The “Search Taste Test” – do you really know the difference?

So there is plenty of talk about Google being the best search engine out there, but with some pretty amazing improvements recently made to Live Search, and now particularly the launch of Bing, our new “decision” engine, it’s really time to see if Google really is the best – for you personally. One fun way of doing this is to use this fun little utility that Michael Kordahi wrote (a teammate of mine) called Blind Search.

Basically, you head over to, enter your search term, and click the search button. The tool goes off and searches for your terms at Google, Bing and Yahoo. You get the three sets of results back – all formatted anonymously so you don’t know which column of results was returned by which search engine. Then you can either “vote” for the search engine that gives you the best, most appropriate results for you personally, or you can simply click on one of the results themselves and head off on your way like you would if you were using the actual search engine.

One really cool thing is that if you’ve been using Google and want to try out Bing, but aren’t quite ready to make the switch (personally I now use Bing as my favoured search provider but hey, you never know), you can actually use Blind Search as your default search provider. Here’s how:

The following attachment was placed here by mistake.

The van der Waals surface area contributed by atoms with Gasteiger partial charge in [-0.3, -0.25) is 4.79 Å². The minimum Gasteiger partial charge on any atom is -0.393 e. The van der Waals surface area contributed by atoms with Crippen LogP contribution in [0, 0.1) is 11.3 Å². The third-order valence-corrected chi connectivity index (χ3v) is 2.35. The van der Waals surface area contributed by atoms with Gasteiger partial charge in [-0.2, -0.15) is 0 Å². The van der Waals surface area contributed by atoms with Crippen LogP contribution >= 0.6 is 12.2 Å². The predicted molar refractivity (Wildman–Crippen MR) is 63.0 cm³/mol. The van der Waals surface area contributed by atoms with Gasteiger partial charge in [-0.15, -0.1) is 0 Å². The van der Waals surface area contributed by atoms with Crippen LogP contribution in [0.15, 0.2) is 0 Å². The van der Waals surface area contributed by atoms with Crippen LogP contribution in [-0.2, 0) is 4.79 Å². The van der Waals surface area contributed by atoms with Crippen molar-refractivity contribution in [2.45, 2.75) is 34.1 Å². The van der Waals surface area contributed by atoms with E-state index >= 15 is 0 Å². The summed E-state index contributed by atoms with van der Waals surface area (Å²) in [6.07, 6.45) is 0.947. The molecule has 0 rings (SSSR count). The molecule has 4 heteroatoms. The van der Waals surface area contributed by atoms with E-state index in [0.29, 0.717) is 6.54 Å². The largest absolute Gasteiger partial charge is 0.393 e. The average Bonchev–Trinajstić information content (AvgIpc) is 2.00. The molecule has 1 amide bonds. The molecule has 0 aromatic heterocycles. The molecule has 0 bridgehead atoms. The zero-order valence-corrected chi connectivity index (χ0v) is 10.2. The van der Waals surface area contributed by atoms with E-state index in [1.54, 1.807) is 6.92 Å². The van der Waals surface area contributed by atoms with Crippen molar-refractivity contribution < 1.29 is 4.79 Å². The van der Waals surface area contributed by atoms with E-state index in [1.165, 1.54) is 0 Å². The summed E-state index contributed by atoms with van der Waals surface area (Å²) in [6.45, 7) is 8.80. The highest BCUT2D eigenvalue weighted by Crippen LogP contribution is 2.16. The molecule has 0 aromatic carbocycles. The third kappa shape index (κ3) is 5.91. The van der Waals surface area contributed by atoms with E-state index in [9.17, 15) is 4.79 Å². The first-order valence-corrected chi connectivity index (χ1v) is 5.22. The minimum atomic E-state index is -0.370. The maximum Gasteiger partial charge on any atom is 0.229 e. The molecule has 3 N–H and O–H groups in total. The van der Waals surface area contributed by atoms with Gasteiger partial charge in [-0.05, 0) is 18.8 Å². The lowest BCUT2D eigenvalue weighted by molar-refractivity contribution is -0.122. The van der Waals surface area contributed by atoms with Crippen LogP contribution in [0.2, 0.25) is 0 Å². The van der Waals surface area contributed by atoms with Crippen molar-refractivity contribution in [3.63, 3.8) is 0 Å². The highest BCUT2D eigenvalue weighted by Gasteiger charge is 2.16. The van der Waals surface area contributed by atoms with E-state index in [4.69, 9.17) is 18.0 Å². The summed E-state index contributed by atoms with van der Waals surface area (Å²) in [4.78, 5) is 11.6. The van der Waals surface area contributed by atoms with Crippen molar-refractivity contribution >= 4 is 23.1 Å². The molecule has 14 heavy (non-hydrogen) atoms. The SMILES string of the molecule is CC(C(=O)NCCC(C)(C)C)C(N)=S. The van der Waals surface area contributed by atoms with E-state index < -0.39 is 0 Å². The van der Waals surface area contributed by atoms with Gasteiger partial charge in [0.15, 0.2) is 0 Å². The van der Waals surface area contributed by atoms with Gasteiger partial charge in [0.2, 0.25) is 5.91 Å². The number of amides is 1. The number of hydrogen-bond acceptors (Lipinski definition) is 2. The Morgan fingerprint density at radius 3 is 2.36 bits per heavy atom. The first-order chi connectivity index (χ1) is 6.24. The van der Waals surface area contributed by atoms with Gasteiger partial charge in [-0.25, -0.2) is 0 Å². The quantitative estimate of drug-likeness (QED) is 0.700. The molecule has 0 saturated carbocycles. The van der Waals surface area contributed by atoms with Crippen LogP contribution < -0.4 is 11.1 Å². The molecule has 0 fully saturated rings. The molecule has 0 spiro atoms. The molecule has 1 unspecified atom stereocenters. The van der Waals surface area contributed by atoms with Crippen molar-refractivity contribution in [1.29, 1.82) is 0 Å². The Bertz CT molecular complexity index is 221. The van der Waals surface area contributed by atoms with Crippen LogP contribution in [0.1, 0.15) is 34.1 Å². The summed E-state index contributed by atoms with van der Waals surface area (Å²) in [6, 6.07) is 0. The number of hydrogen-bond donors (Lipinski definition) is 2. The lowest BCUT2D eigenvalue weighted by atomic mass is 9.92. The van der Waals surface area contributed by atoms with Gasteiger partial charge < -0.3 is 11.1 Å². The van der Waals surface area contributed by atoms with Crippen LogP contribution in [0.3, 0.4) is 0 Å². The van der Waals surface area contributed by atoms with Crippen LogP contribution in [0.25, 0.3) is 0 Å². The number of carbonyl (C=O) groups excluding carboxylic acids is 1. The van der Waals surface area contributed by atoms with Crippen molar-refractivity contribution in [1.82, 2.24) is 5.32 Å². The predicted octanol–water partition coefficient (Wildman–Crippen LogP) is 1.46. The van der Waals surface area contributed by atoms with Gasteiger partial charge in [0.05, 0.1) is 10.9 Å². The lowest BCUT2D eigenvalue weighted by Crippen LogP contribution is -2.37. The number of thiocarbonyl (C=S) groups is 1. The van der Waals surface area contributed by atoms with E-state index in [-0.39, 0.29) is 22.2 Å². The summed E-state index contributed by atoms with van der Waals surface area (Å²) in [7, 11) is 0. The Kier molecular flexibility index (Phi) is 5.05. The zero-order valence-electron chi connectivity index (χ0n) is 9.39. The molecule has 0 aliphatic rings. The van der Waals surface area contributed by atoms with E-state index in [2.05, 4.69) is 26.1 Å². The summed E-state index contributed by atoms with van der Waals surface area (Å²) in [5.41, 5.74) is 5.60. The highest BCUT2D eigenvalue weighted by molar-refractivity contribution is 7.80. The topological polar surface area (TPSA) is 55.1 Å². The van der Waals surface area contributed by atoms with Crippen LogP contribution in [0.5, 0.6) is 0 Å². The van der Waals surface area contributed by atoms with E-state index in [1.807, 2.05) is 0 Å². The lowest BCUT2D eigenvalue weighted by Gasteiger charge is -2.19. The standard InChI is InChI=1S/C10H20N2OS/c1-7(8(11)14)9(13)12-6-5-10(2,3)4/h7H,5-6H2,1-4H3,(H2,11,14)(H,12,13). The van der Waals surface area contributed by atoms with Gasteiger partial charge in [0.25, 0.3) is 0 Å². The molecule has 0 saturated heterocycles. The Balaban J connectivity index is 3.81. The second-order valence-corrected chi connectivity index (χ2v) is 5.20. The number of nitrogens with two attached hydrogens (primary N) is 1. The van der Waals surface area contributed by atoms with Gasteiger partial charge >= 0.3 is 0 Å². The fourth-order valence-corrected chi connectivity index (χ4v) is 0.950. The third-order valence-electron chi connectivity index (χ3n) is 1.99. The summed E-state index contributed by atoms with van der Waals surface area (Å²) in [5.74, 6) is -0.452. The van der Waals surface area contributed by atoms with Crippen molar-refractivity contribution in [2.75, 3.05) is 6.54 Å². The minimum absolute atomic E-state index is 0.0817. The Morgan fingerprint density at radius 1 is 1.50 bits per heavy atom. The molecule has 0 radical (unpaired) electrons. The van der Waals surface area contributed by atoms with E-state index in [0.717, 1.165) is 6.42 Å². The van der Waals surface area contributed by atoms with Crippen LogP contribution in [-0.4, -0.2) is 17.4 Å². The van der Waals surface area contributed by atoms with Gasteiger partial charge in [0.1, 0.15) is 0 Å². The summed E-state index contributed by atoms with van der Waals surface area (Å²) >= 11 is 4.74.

1. Head over to to create your own search provider.
  2. In the URL box, enter
  3. In the Name box, enter whatever you want to call it – Blind Search, Taste Test, Trying out my options… you name it.
  4. Click Install Search Provider.
  5. When prompted, click Add and you’re done (if you want to make it your default, check the “Make this my default search provider” box before you click Add.


Works incredibly well and really opened my eyes to just how good Bing is; for me personally, the ratio seems to be about two-thirds Bing with most of the remainder Google with the very rare Yahoo. There seem to be some comments about the usefulness of the statistical info – people “gaming” the system, people finding it too easy to determine which column is which when looking at the source, etc. However that’s missing the point of the exercise – it’s more to break the preconception that Google is best. For what I search for, it seems like Bing is indeed best. Maybe that will be the same for others too.

(unfortunately a couple of people decided to try to game the system, so Michael had to take the public statistics down, but hopefully over time, they’ll become relevant and publishable. And full disclaimer, one tried to game it in Google’s favour and another tried to sway it in Bing’s favour)

Comments (3)

  1. Michael Kordahi created a way to see how Bing search results compare to the other big search players

  2. Michael Kordahi created a way to see how Bing search results compare to the other big search players

  3. Surf4Fun says:

    What if all the search results are bad?

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